To analyze the characteristics and long-term outcomes of patients that underwent pediatric penetrating keratoplasty (PPK) for herpes simplex virus (HSV) keratitis.
Retrospective, interventional, consecutive case series.
Observational report of outcomes and findings for 9 patients with history of HSV keratitis that underwent PPK and were followed in a single institution. Difference between the median preoperative and final best-corrected visual acuity (BCVA) was assessed and the outcomes are reported.
We included 9 eyes; median age at the moment of the PPK was 14 years. The median initial BCVA was 20/400 (range 20/60 to hand motion) and final was 20/50 (range 20/30 to 20/400) ( P < .05). Follow-up was a median of 94 months. Complications in these patients included glaucoma (1), graft rejection (1), recurrence of disease (1), and amblyopia (3). No graft failures were present.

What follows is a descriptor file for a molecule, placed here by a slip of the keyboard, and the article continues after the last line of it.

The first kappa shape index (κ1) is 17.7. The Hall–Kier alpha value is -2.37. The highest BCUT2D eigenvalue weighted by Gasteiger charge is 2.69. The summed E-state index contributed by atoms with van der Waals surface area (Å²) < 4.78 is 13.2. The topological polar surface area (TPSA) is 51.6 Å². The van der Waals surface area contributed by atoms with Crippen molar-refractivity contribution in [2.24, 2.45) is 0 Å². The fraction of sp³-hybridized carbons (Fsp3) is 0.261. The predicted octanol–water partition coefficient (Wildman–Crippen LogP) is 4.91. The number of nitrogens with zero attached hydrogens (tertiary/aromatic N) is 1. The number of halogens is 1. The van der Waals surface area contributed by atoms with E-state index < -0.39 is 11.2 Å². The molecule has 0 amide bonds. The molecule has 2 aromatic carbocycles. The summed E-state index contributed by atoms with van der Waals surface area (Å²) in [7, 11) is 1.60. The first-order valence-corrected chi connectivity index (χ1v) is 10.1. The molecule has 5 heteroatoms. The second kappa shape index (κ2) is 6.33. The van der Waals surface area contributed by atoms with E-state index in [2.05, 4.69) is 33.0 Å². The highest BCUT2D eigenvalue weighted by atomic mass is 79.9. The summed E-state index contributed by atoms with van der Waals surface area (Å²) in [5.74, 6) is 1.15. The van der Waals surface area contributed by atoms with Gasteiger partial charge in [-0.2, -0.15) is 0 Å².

The long-term outcomes with PPK for HSV keratitis in children provide improvement in BCVA when not compromised by amblyopia.
Pediatric penetrating keratoplasty (PPK) represents a challenge in both surgical technique and postoperative management. The eye of the pediatric patient is smaller, the sclera and cornea are less rigid, and there is increased positive posterior vitreous pressure, with a stronger inflammatory reaction. Follow-up is sometimes difficult owing to poor patient cooperation and the inability of young children to communicate postoperative symptoms. Nevertheless, corneal transplantation is often needed to improve visual acuity, preserve ocular integrity, and avoid amblyopia.
Herpes simplex virus (HSV) keratitis in children warrants further research. Previous reports have addressed the clinical characteristics, complications, and recurrence rate of HSV keratitis in children; however, literature regarding the long-term outcomes of corneal transplantation in these patients is scarce.